There is a fundamental problem of organization culture. Warner writes that he has"witnessed genuine loyalty among colleagues at the department level, but this is a reaction and response to the lack of loyalty at the larger institution level. They have banded together as protection from above." I've seen this myself, and have heard it from colleagues at other institutions as well. Some departments are better at self-supporting than other departments but this creates structural inequalities within the organization as a whole. If your supervisor likes you, and you get all the perks in your department, but a colleague is not liked (or has an ineffective supervisor, or doesn't enjoy the group protection you do, etc.) they do not get any of the perks you get, an in some cases doing the same job! This type of unequal treatment isn't a hypothetical, it's happening. And in instances where merit payment are involved some employees may be eligible for a merit pool because their supervisor loves them and gives the "Exceeds expectations" all the time, while other employees might be working for someone who believes in the power of the bell curve, and everyone "meets expectations" with the exception of a few 'high performers' and a few 'low performers', so in essence these managers no only shoehorn people into the bell curve, they deny them an opportunity for merit/bonus pay that they would be entitled to if their supervisor were someone else.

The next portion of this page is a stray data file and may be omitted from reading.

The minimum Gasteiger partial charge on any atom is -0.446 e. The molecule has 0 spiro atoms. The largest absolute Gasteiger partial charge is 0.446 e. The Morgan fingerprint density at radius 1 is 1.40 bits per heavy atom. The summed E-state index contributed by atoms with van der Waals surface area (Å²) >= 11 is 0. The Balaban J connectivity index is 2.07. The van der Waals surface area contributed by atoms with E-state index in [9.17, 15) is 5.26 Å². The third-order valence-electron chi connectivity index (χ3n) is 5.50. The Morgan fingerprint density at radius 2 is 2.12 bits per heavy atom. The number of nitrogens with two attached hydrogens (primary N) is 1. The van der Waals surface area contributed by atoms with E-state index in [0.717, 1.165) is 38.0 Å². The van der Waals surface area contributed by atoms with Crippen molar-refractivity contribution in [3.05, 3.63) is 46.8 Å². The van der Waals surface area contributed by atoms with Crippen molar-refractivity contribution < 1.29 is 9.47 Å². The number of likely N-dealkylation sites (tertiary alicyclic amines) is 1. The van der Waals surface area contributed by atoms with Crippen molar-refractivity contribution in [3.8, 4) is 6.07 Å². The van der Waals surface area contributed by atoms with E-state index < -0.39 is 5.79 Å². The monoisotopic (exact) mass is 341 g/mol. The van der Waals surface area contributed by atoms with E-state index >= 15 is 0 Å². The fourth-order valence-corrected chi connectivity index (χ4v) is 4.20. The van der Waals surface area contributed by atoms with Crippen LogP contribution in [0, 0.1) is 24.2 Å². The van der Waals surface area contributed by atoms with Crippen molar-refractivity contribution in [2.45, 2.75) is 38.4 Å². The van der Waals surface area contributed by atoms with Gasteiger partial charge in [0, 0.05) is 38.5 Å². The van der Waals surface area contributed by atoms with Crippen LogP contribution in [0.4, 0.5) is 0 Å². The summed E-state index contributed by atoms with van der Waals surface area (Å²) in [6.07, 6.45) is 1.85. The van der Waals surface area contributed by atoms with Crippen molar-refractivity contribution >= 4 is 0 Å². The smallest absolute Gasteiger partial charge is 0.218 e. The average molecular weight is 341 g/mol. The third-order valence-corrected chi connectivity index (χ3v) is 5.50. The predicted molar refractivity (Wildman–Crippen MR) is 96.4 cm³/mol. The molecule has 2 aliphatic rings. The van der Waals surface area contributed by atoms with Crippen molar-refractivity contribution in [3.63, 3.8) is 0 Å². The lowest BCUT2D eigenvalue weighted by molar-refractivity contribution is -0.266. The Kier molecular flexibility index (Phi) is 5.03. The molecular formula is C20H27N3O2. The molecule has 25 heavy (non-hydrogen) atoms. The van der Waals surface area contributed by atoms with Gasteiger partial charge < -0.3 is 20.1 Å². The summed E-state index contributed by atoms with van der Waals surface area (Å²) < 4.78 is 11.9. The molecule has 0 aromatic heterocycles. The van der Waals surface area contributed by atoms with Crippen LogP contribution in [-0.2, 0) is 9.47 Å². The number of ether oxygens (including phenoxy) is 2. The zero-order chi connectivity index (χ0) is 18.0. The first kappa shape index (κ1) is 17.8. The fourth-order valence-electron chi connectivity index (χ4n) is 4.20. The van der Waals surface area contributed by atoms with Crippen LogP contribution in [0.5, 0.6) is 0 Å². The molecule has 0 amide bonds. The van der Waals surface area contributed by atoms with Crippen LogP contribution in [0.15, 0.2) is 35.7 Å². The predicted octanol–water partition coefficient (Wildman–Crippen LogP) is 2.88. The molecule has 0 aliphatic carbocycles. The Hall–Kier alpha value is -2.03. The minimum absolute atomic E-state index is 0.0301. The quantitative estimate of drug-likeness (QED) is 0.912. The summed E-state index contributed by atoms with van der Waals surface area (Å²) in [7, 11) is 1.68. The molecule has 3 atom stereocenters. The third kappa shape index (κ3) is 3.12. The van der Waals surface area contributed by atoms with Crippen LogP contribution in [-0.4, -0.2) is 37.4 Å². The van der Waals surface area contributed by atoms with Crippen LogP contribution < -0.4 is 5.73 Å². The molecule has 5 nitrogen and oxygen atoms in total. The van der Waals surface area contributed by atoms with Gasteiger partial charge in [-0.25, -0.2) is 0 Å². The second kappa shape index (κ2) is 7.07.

Another issue I've seen is that everything is treated as a net-zero outcome. Someone's gain is regularly someone else's loss. So if you work for a big department (or a college/faculty within a university), if an employee has an opportunity to grow in their job, but that growth takes them out of their smaller sub-unit into another sub-unit of the organization, the organization is resistant to embrace this. Even though the employee will still be connected to their previous sub-unit, and could help take care of work/issues within that sub-unit as well, that "transfer" would be most likely blocked because the originating sub-unit would not necessarily be able to get funding to replace that previous position. There concern seems to be how many warm bodies each department has, and not necessarily what type of work needs to be done. Just as an example from my first job on-campus. It's been 12 years since I left that job. The number of warm bodies doing the same work has remained the same even after having 2 retirements and (sadly) 1 death. Those positions have been replaced to do pretty much the same thing, regardless of where research into educational technology and learning have lead us since. That department is still a separate fiefdom and people get annoyed when they are asked to take care of something that another IT department "should" be doing (never-mind that they are all part of the same IT parent department).